EPA Issues Guidance on Maui Factors
The U.S. Environmental Protection Agency (EPA) announced release of its Draft Guidance Regarding NPDES Permitting of Certain Discharges through Groundwater to Surface Waters (Draft Guidance) on Nov. 20, 2023, notice of which was published in the Federal Register on Nov. 27, 2023. EPA is seeking public comment on a draft guidance that outlines factors that may be considered when evaluating whether discharges through groundwater may be subject to regulation under the Clean Water Act. Comments will be accepted until Dec. 27, 2023.
By way of background, on April 23, 2020, the U.S. Supreme Court finally issued its decision in County of Maui v. Hawaii Wildlife Fund, 140 S. Ct. 1462 (2020) (Maui). Specifically, the Court resolved the long-standing question of whether discharges of pollutants to groundwater with a direct hydrologic connection to surface water are or should be regulated under the National Pollutant Discharge Elimination System (NPDES) program. The Court held "that the statute requires a permit when there is a direct discharge from a point source into navigable waters or when there is the functional equivalent of a direct discharge," finding "this phrase best captures, in broad terms, those circumstances in which Congress intended to require a federal permit" (Maui at 1468). The Court went on to acknowledge the challenges for potential permittees and their counsel as follows:
The difficulty with this approach, we recognize, is that it does not, on its own, clearly explain how to deal with middle instances. But there are too many potentially relevant factors applicable to factually different cases for this Court now to use more specific language. Consider, for example, just some of the factors that may prove relevant (depending upon the circumstances of a particular case): (1) transit time, (2) distance traveled, (3) the nature of the material through which the pollutant travels, (4) the extent to which the pollutant is diluted or chemically changed as it travels, (5) the amount of pollutant entering the navigable waters relative to the amount of the pollutant that leaves the point source, (6) the manner by or area in which the pollutant enters the navigable waters, (7) the degree to which the pollution (at that point) has maintained its specific identity. Time and distance will be the most important factors in most cases, but not necessarily every case. (Maui at 1476-77)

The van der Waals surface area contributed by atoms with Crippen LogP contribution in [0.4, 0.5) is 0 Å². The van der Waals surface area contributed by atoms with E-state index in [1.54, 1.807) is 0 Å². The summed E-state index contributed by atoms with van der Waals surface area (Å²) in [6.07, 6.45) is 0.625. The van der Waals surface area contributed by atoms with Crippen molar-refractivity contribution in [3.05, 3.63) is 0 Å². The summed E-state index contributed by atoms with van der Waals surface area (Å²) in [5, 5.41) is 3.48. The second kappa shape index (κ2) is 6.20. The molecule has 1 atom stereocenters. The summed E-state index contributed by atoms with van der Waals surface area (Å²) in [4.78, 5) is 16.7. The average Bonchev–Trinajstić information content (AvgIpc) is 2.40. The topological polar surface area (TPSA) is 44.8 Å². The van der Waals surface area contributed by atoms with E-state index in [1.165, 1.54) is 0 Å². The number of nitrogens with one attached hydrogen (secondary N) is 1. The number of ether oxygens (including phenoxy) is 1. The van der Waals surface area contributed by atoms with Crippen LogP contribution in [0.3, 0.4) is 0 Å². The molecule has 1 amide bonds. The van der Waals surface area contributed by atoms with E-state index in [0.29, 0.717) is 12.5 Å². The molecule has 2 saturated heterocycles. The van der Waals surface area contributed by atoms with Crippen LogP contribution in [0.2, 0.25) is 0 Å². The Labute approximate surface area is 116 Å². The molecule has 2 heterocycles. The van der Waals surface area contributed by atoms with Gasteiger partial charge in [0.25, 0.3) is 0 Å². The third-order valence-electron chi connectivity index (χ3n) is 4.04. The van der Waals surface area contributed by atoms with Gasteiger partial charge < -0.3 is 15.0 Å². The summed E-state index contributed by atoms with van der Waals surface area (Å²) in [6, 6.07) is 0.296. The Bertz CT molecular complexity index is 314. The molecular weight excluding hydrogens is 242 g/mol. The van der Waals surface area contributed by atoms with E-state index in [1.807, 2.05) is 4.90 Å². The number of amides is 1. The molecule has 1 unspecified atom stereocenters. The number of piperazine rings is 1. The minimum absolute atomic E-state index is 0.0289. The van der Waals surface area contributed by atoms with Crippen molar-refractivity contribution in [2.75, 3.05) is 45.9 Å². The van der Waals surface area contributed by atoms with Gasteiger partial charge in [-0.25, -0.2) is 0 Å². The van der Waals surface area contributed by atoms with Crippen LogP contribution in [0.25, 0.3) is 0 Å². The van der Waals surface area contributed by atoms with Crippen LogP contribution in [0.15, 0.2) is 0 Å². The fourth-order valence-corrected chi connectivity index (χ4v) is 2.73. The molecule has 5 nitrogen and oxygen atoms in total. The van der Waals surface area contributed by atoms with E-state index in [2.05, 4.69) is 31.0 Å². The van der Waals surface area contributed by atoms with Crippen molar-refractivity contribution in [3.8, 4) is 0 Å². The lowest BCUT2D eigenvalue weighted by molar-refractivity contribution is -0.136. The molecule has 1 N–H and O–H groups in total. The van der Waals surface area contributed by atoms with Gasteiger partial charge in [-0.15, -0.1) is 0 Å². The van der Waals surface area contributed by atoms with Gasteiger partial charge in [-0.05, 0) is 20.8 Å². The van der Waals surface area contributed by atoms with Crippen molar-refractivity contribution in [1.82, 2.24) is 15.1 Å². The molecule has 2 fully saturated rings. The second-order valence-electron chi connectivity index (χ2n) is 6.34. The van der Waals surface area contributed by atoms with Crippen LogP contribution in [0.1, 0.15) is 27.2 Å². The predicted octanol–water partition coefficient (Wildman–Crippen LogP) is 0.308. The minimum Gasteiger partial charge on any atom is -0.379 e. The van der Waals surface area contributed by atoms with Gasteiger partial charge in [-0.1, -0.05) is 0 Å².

(See "Is a NPDES Permit Needed for Groundwater Discharge? It Depends," Holland & Knight Energy and Natural Resources Blog, for a discussion of the Maui decision and its background).
EPA's Draft Guidance builds upon the Court's suggestion of factors for consideration, emphasizing that site-specific factors will be critical for the analysis. These features may include distance traveled to surface water, depth to groundwater, soil type, subsurface permeability, hydraulic conductivity and other features that affect the fate and transport of pollutants through the subsurface. In addition to transit time and distance traveled, the Draft Guidance identifies plume characteristics as potentially significant factors, including the amount of dispersion and the concentration gradient across the distance traveled.
Procedurally, the Draft Guidance identifies the list of information to be submitted with the permit application to include the following: discharge locations, transit time, distance traveled, flow characteristics, subsurface geology and hydrogeology, pollutant-specific dynamics, treatment technologies and an explanation of the permittee's functional equivalence analysis. EPA also recommends potentially meeting with the permitting authority early in the application process to discuss the site-specific factors.
The Draft Guidance also makes clear that intent and the existence of a state groundwater permitting program are both irrelevant in the analysis. Industrial dischargers will be subjected to potentially duplicative permitting for discharges to groundwater. EPA devotes several paragraphs as to why such state groundwater protection programs are irrelevant to federal Clean Water Act permitting, perhaps in an effort to appease potential permittees now subject to additional permitting requirements. Only time will tell how burdensome such permitting will become.